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Ranchers agree to conserve sage grouse habitat

Harney County ranchers will sign an agreement to enhance greater sage-grouse habitat, and protect themselves, as well.

By Eric Mortenson

Capital Press

Published on May 19, 2014 4:33PM

A voluntary conservation plan for greater sage-grouse in Harney County may ease ranchers’ worries about the bird being listed as an endangered species.

Jeanne Stafford/U.S. Fish and Wildlife Service

A voluntary conservation plan for greater sage-grouse in Harney County may ease ranchers’ worries about the bird being listed as an endangered species.

Harney County cattle ranchers, working through the local Soil and Water Conservation District, will sign an agreement this week that protects greater sage grouse habitat on up to 1 million acres of private rangeland.

In return for agreeing to make some management changes, landowners will be safe from further federal regulation for 30 years, even if the bird is listed as an endangered species next year.

Ranchers, federal regulators and the local soil and water district acknowledge the voluntary agreement, which will be signed Wednesday at Hotel Diamond south of Burns, is a leap of faith. The greater sage grouse, now a “candidate” for protection under the Endangered Species Act, has been called “farmers’ and ranchers’ spotted owl” because its listing potentially would have tremendous impact on cattle grazing and other operations in 11 western states.

Faced with that, rural producers have turned to collaborative efforts that provide habitat protection for the bird while giving them assurance they’ll be able to continue operating as usual. Similar agreements have been signed recently in Idaho and Wyoming.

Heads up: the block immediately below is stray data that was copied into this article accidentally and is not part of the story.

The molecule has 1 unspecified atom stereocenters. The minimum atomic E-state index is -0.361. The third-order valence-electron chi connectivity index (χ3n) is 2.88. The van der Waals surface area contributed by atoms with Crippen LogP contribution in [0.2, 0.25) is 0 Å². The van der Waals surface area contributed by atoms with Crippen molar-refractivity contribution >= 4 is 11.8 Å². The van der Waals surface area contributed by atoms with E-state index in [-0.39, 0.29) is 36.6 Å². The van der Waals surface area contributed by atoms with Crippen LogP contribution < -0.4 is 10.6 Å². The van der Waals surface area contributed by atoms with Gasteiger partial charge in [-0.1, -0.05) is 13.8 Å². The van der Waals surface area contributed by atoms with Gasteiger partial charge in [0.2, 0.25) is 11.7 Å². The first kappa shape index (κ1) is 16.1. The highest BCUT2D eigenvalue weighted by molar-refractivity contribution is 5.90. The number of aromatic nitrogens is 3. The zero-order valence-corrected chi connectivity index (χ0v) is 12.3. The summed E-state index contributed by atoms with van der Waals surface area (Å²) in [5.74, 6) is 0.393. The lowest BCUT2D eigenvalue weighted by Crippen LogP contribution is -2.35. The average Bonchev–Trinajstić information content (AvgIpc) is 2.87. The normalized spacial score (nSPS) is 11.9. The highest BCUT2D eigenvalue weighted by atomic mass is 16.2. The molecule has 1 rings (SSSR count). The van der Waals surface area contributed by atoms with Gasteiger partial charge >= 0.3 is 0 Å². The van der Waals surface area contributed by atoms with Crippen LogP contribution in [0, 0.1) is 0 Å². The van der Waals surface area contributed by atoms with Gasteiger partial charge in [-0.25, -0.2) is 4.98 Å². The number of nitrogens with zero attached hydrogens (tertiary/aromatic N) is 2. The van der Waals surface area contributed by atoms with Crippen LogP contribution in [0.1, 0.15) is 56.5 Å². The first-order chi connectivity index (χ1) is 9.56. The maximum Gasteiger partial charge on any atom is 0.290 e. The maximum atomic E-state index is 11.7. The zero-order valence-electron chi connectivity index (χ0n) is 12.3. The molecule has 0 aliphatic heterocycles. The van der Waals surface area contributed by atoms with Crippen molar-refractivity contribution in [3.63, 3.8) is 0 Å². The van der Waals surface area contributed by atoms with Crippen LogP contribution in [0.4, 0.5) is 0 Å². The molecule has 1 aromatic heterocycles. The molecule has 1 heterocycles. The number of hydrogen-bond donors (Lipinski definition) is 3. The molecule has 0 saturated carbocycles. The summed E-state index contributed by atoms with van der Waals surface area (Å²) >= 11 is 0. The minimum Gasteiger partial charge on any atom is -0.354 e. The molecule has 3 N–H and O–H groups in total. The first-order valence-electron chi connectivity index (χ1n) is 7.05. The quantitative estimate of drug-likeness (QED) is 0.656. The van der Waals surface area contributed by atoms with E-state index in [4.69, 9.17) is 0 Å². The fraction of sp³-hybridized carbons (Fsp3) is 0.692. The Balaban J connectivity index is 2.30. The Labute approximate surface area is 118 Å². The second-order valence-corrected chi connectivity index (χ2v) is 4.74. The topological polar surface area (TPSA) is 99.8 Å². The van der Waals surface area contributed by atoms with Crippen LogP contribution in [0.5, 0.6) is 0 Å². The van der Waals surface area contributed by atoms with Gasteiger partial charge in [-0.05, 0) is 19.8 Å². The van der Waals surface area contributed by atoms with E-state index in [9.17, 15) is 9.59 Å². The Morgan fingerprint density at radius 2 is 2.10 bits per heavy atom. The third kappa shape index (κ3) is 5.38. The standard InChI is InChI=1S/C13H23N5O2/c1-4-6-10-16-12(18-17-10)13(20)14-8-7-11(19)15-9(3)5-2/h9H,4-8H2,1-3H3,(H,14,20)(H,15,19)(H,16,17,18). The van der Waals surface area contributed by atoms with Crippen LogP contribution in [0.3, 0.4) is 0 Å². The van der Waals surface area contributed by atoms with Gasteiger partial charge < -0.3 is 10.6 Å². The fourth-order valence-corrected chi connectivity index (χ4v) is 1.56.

The Harney County agreement followed three years of negotiations, and ranchers entered the discussions with a “natural scepticism,” said Burns rancher Tom Sharp, who chaired the local committee.

“We began the dance very slowly,” Sharp said.

Within a few months, however, a sense of trust and common purpose emerged, he said.

“What we found as we engaged, we found the agency folks — they got it,” Sharp said. “They realized the stakes were high on this.”

Marty Suter-Goold, manager of the Harney County Soil and Water Conservation District, called the agreement “monumental.” She said 39 ranchers representing 250,000 acres have already indicated they want to take part, and half a dozen other Eastern Oregon counties have asked for information about the project.

“Landowners wanted this to happen and stayed with us all the way through the process,” she said.

Under the agreement, formally called a Candidate Conservation Agreement with Assurances (CCAA), ranchers agree to manage their lands to reduce threats to greater sage grouse. The work will include such things as removing juniper or invasive grasses, putting reflective material on the top strand of fences to reduce bird strikes, and putting “escape ladders” in water troughs so birds can get out if they fly into one. Ranchers who have a ritual breeding ground on their land, called a lek, will avoid grazing cattle in those areas during the key mating season.

Sharp, the Burns rancher, said the requirements are not onerous. “What’s good for the bird is good for the herd,” he said.

The conservation district will be the permit holder under the agreement, and the USFW will issue “enhancement of survival” and “incidental take” permits to the district. Landowners who sign on will be sheltered under the district’s permit, and the district will develop site-specific management plans for ranches.

Landowners who carry out the plans in good faith will be exempted from additional regulatory requirements if greater sage grouse are listed as endangered.


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